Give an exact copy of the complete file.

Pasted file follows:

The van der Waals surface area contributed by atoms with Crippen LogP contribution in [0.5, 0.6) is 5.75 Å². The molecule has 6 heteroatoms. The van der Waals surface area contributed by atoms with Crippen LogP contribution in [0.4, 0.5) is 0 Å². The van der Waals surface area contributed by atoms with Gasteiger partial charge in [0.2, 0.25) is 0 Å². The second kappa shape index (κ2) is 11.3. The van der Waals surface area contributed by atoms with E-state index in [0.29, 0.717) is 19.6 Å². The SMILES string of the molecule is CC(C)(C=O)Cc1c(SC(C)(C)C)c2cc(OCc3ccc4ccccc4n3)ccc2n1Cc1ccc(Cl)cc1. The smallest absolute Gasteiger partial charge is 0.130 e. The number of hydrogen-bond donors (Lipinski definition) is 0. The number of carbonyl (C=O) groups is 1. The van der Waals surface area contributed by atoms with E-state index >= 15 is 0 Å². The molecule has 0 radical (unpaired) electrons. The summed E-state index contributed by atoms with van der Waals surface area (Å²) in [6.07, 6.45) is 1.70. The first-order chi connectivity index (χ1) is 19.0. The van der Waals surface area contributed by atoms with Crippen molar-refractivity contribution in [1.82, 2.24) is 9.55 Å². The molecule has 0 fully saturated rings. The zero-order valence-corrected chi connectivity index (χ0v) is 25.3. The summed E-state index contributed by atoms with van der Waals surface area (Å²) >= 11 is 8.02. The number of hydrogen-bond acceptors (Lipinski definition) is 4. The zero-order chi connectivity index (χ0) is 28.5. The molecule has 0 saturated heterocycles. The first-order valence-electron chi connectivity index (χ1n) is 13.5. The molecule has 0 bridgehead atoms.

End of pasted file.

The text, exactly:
The van der Waals surface area contributed by atoms with Crippen LogP contribution in [0.5, 0.6) is 5.75 Å². The molecule has 6 heteroatoms. The van der Waals surface area contributed by atoms with Crippen LogP contribution in [0.4, 0.5) is 0 Å². The van der Waals surface area contributed by atoms with Gasteiger partial charge in [0.2, 0.25) is 0 Å². The second kappa shape index (κ2) is 11.3. The van der Waals surface area contributed by atoms with E-state index in [0.29, 0.717) is 19.6 Å². The SMILES string of the molecule is CC(C)(C=O)Cc1c(SC(C)(C)C)c2cc(OCc3ccc4ccccc4n3)ccc2n1Cc1ccc(Cl)cc1. The smallest absolute Gasteiger partial charge is 0.130 e. The number of hydrogen-bond donors (Lipinski definition) is 0. The number of carbonyl (C=O) groups is 1. The van der Waals surface area contributed by atoms with E-state index >= 15 is 0 Å². The molecule has 0 radical (unpaired) electrons. The summed E-state index contributed by atoms with van der Waals surface area (Å²) in [6.07, 6.45) is 1.70. The first-order chi connectivity index (χ1) is 19.0. The van der Waals surface area contributed by atoms with Crippen molar-refractivity contribution in [1.82, 2.24) is 9.55 Å². The molecule has 0 fully saturated rings. The zero-order valence-corrected chi connectivity index (χ0v) is 25.3. The summed E-state index contributed by atoms with van der Waals surface area (Å²) >= 11 is 8.02. The number of hydrogen-bond acceptors (Lipinski definition) is 4. The zero-order chi connectivity index (χ0) is 28.5. The molecule has 0 saturated heterocycles. The first-order valence-electron chi connectivity index (χ1n) is 13.5. The molecule has 0 bridgehead atoms.